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RE: working definition of baseline

From: John M Slatin <john_slatin@austin.utexas.edu>
Date: Fri, 6 May 2005 14:48:27 -0500
Message-ID: <6EED8F7006A883459D4818686BCE3B3B0124839E@MAIL01.austin.utexas.edu>
To: <lguarino@adobe.com>, <w3c-wai-gl@w3.org>

This is great, Loretta.  Very useful!

Some responses inline, preceded by "JS:"



 



-----Original Message-----
From: w3c-wai-gl-request@w3.org [mailto:w3c-wai-gl-request@w3.org] On
Behalf Of lguarino@adobe.com
Sent: Friday, May 06, 2005 2:27 pm
To: w3c-wai-gl@w3.org
Subject: Re: working definition of baseline



What are we trying to communicate here:

1. WCAG needs authors to use technologies for which accessible user 
agents are available to the users. We refer to such a set of 
technologies as a baseline (and we need a better word than baseline 
for such a set of technologies).
JS: I agree, but would like to unpack "accessible user agents" a bit. We
want authors to use technologies for which there are user agents that
(a) render content produced by those technologies in an accessible way
and (b) are accessible to users with disabilities. 

2. Because the properties of user agents change over time, and because 
the set of user agents available to users differs for different 
populations of users, WCAG cannot define the baseline in the normative 
part of the guidelines.
JS: Agreed.

3. A baseline can be defined for a given population of users at a 
given point in time, that is, it is possible to analyze the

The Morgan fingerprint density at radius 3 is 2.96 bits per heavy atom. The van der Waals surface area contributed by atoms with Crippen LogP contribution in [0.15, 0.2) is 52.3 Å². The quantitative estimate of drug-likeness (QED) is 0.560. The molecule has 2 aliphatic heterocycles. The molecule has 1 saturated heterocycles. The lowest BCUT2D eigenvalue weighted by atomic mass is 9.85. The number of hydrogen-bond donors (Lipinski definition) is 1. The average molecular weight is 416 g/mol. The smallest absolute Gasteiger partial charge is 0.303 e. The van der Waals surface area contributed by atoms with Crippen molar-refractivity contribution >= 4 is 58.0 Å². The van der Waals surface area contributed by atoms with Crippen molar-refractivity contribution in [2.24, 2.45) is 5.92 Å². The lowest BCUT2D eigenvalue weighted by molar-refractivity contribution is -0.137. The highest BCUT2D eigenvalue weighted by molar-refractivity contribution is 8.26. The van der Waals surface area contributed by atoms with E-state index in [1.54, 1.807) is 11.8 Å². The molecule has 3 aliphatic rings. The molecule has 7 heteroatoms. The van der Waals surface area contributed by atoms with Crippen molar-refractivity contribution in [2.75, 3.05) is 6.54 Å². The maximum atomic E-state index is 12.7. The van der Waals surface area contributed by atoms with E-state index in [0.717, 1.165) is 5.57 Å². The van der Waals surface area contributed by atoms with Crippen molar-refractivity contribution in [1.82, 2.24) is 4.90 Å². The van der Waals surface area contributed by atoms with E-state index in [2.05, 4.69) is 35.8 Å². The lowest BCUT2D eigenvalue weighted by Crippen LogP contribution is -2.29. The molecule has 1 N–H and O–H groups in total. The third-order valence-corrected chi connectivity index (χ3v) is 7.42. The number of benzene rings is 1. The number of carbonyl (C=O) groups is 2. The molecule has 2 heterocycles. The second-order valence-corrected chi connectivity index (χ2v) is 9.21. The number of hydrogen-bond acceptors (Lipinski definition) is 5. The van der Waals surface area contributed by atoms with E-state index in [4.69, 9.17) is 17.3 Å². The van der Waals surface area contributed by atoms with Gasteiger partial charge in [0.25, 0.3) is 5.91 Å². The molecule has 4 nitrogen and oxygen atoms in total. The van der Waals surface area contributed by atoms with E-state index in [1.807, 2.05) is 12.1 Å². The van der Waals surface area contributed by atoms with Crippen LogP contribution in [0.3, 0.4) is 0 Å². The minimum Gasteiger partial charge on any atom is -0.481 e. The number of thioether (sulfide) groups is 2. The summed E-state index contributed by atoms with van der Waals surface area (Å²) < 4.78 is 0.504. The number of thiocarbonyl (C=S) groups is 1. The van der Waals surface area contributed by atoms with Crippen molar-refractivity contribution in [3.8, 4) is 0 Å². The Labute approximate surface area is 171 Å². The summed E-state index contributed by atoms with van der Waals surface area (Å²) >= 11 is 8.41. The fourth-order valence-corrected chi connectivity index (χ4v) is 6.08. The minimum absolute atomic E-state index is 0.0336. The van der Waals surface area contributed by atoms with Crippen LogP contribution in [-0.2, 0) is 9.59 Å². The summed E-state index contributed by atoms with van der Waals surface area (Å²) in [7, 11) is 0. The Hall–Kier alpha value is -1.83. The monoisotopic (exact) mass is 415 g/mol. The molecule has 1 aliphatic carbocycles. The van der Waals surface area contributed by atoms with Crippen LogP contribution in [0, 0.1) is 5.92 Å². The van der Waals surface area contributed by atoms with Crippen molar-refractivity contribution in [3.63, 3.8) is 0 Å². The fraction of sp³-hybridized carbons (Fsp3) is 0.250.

accessibility properties of user agents and to assess what user agents 
should be available to a set of users and come up with the list of 
technologies supported by accessible user agents. 
JS: That phrase "should be available" jumped out at me.Authors can't
assume that something "should" be available. They have to be able to
assume that the Something either is or is not available. The assumptions
may be constrained by government or coprporate policy or in some other
way, or the author may be in a position to know for certain that a given
technology *is* available (e.g., when developing an intranet for a
specific client who has spelled out system requirements, etc.). If there
isn't a clear policy and there isn't certain knowledge, then the author
has to assume that only the most basic technologies are supported by and
active in the user agent.

4. A WCAG conformance claim is always relative to an identified 
baseline. Implicit in that claim is the assumption that the identified 
baseline correctly reflects the audience of the web content at the 
time of the claim, that is, that the analysis of user agents in step 3 
was correct at the time of the claim.
JS: Yes. This is very important.


5. An author can use technologies outside the identified baseline as 
long as the use of those technologies degrades gracefully to the 
baseline with no loss of information or functionality.
JS: Yes.




Is this correct? Have I misunderstood something or missed something 
that needs to be communicated to readers of WCAG?
JS: It's very clear and I think it will be very helpful.  My comments
are intended as clarifications-- and I hope they are!<grin>

John
Loretta
Received on Friday, 6 May 2005 19:48:35 UTC

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